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Old 01-25-2012, 07:21 PM   #1
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generator transfer switch


i am hooking a 7000wt. portable generator to a 10 circuit transfer switch next to my main panel. my question is how much distance can i have between trans. switch and power inlet box before i start to lose noticeable currant ? i plan on using #10wire. depending on the location i choose the distance could be from 30' to 120' with a 10' cord between gen. and inlet box. Would a heavier gauge wire [ # 8 ] make any difference ?

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Old 01-25-2012, 10:29 PM   #2
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generator transfer switch


You have your answer...at 30' you can use the #10...at 120' you can use the #8. Or you can use the #8 for any distance, but at 120' you would suffer some voltage drop. Nothing too severe for temporary usage.

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Old 01-26-2012, 06:18 AM   #3
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This is what I suggest.

Use the 8 gauge wire/cable if the distance from the generator to the furthest eligible receptacle in the house (not the distance from the generator to the transfer switch) is the 120 feet.

Ignore the fact that 12 or 14 gauge wire goes from the panel to the receptacles.

This is an unscientifically derived suggestion. The voltage drop in the generator line depends on the wire size and the amperes delivered at that moment by the generator. The voltage drop in a branch circuit depends on its wires size and the number of amps drawn at that moment in that branch circuit.
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Old 01-26-2012, 07:23 AM   #4
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generator transfer switch


i did a #6/4wire on a 100' run between them from a 3500W might even consider #4,but definitly not #10
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Old 01-26-2012, 05:17 PM   #5
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Quote:
Originally Posted by AllanJ View Post
This is what I suggest.

Use the 8 gauge wire/cable if the distance from the generator to the furthest eligible receptacle in the house (not the distance from the generator to the transfer switch) is the 120 feet.

Ignore the fact that 12 or 14 gauge wire goes from the panel to the receptacles.

This is an unscientifically derived suggestion. The voltage drop in the generator line depends on the wire size and the amperes delivered at that moment by the generator. The voltage drop in a branch circuit depends on its wires size and the number of amps drawn at that moment in that branch circuit.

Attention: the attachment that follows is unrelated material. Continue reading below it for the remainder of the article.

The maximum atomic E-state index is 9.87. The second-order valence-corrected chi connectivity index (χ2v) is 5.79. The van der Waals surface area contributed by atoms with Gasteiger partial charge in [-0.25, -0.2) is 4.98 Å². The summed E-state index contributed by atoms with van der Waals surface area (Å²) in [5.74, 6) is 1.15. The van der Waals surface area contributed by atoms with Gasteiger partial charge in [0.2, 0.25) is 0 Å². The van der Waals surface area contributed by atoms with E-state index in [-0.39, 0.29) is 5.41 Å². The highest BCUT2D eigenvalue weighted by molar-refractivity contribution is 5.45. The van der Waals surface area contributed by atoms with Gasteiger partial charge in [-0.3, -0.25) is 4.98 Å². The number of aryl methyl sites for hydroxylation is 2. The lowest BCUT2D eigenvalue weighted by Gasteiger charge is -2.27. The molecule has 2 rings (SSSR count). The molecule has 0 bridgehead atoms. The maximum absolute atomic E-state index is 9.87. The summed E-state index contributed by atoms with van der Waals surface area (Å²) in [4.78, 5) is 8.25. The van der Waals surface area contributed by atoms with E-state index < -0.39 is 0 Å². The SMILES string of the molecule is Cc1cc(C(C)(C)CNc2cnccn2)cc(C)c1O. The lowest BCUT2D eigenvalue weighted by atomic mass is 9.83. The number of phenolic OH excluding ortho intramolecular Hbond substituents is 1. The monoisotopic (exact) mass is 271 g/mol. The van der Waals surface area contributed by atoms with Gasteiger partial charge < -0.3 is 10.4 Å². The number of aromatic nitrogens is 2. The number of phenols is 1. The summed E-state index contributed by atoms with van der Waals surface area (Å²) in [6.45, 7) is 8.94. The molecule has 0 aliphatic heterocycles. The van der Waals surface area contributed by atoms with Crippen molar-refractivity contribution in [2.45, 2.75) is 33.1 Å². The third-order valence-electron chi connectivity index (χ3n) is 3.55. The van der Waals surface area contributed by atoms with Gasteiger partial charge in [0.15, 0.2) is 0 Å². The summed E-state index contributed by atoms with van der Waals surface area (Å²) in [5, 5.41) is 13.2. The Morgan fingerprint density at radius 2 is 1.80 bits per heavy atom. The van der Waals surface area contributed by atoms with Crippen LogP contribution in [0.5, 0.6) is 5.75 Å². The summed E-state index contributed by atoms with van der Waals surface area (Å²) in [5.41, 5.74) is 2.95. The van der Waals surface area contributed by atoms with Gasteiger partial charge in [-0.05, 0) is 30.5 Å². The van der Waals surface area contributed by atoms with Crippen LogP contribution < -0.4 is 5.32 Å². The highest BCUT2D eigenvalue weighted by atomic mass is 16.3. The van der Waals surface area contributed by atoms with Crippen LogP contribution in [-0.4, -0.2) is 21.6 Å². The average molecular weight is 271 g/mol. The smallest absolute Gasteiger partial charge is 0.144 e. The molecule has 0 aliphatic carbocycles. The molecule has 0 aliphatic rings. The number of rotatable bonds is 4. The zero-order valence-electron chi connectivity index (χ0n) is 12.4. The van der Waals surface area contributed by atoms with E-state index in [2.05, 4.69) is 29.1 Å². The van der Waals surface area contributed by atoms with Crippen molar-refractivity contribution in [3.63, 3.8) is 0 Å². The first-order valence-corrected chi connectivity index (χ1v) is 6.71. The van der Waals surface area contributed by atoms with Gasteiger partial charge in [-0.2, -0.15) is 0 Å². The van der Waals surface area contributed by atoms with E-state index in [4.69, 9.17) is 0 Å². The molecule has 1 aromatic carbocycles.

thank you, much appreciated, DH
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Old 01-26-2012, 05:37 PM   #6
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generator transfer switch


MB are you saying even with #8 wire there will still be a voltage drop? I just want to be clear on this. thank you, DH
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Old 01-26-2012, 08:07 PM   #7
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i did a #6/4wire on a 100' run between them from a 3500W might even consider #4,but definitly not #10
I re-read what I typed and I see how it came out a bit confusing. The voltage drop will be minimal with #8, while at that distance you should NOT use #10. 8 is acceptable, and with #8 you will have 1/2 the voltage drop. Sorry for my unclear statement.
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Old 01-27-2012, 08:57 AM   #8
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thank you for your response MB,Greatly appreciated!
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Old 01-27-2012, 10:03 AM   #9
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generator transfer switch


I would use 6 it will not be too much more.
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Old 01-27-2012, 10:31 AM   #10
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I would use 6 it will not be too much more.
thanks rrolleston, I appreciate your response.
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Old 01-27-2012, 11:20 AM   #11
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generator transfer switch


Keep in mind you may need to use 6 gauge copper ring terminals with a #10 ring to get all conductors in. I usually solder mine on. Dip wire in flux put connector on crimp it tight heat with torch and add solder.
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Old 01-27-2012, 03:43 PM   #12
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I almost forgot about this until I looked at another thread. Install a ground where you plan to use the generator. Some 10 gauge stranded and a pipe ground clamp connected to bare metal on your generator frame and an acorn clamp on the rod could probably do this for under 20 bucks.
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Old 01-27-2012, 05:39 PM   #13
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thanks again rrolleston,
dave higgins

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